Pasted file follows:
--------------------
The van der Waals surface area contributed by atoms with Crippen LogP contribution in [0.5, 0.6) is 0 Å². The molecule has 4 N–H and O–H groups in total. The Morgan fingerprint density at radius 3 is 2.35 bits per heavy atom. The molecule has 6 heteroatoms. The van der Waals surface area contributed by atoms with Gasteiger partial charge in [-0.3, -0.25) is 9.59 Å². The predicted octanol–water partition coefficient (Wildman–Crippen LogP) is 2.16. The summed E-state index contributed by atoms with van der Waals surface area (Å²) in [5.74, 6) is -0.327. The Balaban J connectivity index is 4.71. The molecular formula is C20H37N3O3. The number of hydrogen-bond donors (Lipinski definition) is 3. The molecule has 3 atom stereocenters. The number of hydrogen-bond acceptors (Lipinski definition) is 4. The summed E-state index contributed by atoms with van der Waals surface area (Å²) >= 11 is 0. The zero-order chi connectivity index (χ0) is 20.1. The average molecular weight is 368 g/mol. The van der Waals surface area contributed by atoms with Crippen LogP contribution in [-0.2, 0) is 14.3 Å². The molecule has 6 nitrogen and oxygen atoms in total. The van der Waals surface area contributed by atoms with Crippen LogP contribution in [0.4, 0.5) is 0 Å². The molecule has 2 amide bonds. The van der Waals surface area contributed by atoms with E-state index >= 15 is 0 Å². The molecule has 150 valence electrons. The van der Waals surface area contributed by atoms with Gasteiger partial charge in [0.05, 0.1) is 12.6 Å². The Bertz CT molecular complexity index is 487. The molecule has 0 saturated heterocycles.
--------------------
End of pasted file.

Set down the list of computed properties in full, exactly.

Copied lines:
The van der Waals surface area contributed by atoms with Crippen LogP contribution in [0.5, 0.6) is 0 Å². The molecule has 4 N–H and O–H groups in total. The Morgan fingerprint density at radius 3 is 2.35 bits per heavy atom. The molecule has 6 heteroatoms. The van der Waals surface area contributed by atoms with Gasteiger partial charge in [-0.3, -0.25) is 9.59 Å². The predicted octanol–water partition coefficient (Wildman–Crippen LogP) is 2.16. The summed E-state index contributed by atoms with van der Waals surface area (Å²) in [5.74, 6) is -0.327. The Balaban J connectivity index is 4.71. The molecular formula is C20H37N3O3. The number of hydrogen-bond donors (Lipinski definition) is 3. The molecule has 3 atom stereocenters. The number of hydrogen-bond acceptors (Lipinski definition) is 4. The summed E-state index contributed by atoms with van der Waals surface area (Å²) >= 11 is 0. The zero-order chi connectivity index (χ0) is 20.1. The average molecular weight is 368 g/mol. The van der Waals surface area contributed by atoms with Crippen LogP contribution in [-0.2, 0) is 14.3 Å². The molecule has 6 nitrogen and oxygen atoms in total. The van der Waals surface area contributed by atoms with Crippen LogP contribution in [0.4, 0.5) is 0 Å². The molecule has 2 amide bonds. The van der Waals surface area contributed by atoms with E-state index >= 15 is 0 Å². The molecule has 150 valence electrons. The van der Waals surface area contributed by atoms with Gasteiger partial charge in [0.05, 0.1) is 12.6 Å². The Bertz CT molecular complexity index is 487. The molecule has 0 saturated heterocycles.